This post was inspired because I happened on this photo and thought, “This can’t be a real cloud. Must be a photoshopped flying saucer.”
Turns out this is a lenticular cloud and for people who live around certain mountains it’s relatively rare but not as surprising as it was to me.
My policy on this site is not to say anything I can’t understand myself. So after reading about 15 sites explaining how this cloud is formed, I still can’t say I understand. I do know these clouds look like they are stationary over the mountain. Actually they are air currents, which usually run horizontally, going vertically over a mountain and creating a pattern on the down-wind side that oscillates and forms clouds, then evaporates, then forms, in a wave pattern….or something. http://www.collthings.co.uk/2008/06/10-very-rare-clouds.html gives the best explanation of all kinds of clouds along with photos.
Next are Mammatus clouds.
Below are fallstreak clouds.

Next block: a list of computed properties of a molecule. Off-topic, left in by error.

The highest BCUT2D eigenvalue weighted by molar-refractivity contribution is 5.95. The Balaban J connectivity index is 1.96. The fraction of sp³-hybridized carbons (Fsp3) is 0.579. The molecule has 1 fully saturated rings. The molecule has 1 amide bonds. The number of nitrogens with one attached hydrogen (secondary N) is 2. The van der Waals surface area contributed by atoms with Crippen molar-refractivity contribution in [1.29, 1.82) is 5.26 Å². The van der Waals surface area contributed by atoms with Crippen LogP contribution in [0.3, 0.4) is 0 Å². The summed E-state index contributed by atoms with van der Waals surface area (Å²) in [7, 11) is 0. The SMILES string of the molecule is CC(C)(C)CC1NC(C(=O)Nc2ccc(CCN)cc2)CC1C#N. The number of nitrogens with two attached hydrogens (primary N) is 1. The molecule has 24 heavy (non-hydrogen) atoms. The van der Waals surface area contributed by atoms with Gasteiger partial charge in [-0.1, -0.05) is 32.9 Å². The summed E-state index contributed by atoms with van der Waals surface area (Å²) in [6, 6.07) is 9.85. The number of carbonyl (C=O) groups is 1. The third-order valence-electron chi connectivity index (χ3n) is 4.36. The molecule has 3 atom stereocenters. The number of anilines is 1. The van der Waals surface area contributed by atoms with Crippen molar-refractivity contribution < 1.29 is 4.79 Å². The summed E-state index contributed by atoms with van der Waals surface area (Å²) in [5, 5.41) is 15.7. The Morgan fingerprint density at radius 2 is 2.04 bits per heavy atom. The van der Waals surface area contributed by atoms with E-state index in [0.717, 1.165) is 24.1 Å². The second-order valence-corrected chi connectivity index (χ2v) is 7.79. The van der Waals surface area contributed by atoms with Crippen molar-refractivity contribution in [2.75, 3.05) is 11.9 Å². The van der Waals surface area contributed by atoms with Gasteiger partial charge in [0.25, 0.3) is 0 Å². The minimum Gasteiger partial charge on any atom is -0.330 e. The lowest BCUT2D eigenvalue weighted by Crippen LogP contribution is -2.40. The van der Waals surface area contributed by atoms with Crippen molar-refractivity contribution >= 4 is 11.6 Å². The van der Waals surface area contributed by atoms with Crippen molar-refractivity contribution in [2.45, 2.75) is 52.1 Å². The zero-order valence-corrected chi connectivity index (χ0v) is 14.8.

Guess what. It’s a wave cloud. Over Mt. Shasta, California
Also known as a kelvin-helmholtz wave cloud.
These roll clouds look ominous.
Above, a cousin of the roll cloud, a shelf cloud.
More mean-looking storm clouds.
Can’t talk about weather without lightening.
Lady Liberty takes a hit.
And a combo of our previous and next weather topic:
After tornadoes and hurricanes, ice storms don’t seem so bad–but this was a bad one.
Thanks to the sites below for several images and explanations. Each offers many additional weather photos.
As always, when I could find a photo credit, I put it in with a link to the site.